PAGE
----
Originally scheduled for November 2019, Turkish President Recep Tayyip Erdogan caught most ordinary Turks off guard last week when he suddenly announced that elections would be held on 24 June this year instead. The elections will be particularly important this time around as Turkey is in the middle of switching from a parliamentary system to a presidential one, and these changes (which include abolishing the office of the prime minister, limiting parliamentary powers, and expanding those of the presidency) will formally take hold after the next election is held. In essence, the elections mean that President Erdogan will receive the near-dictatorial powers which Turks voted to give him in a controversial referendum last year ahead-of-schedule.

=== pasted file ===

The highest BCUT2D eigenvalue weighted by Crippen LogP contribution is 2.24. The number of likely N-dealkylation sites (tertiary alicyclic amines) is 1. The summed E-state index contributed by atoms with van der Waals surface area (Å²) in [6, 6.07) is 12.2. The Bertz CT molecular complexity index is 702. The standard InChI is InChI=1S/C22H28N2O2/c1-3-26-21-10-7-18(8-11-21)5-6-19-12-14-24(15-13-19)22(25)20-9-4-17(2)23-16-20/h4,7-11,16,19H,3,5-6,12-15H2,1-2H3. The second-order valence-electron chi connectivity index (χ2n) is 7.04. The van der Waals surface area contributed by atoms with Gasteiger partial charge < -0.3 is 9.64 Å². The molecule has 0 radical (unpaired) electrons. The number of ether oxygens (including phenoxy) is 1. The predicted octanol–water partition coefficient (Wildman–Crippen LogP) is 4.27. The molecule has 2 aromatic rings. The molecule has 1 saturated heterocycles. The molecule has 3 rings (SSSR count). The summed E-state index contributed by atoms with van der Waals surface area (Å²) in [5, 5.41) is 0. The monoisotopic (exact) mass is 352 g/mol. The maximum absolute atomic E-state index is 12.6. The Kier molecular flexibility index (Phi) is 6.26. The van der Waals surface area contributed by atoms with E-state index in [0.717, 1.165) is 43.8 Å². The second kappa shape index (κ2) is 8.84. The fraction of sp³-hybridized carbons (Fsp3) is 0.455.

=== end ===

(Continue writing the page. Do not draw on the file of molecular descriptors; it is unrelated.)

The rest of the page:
Erdogan may also wish to take advantage of the nationalistic mood sweeping the country in the wake of his decision to invade the Syrian Kurdish enclave of Afrin and drive out the left-wing Kurdish militia known as the People’s Defense Units (or YPG) that controlled it. Ankara sees the Syrian Kurdish militia as an offshoot of its own outlawed Kurdistan Workers’ Party (PKK), which is waging an ongoing insurgency inside Turkey, one that Erdogan is determined to crush. Erdogan’s decision to call an early election also put the main Turkish opposition parties on the back foot, as none have yet chosen a presidential candidate to stand against him. Erdogan has dominated Turkish politics since 2002, surviving a coup attempt in 2016. However, he faces a challenge from the new right-wing İyi party (‘Good’ party), founded after a split in the far-right (and current Erdogan ally) Nationalist Action party (MHP).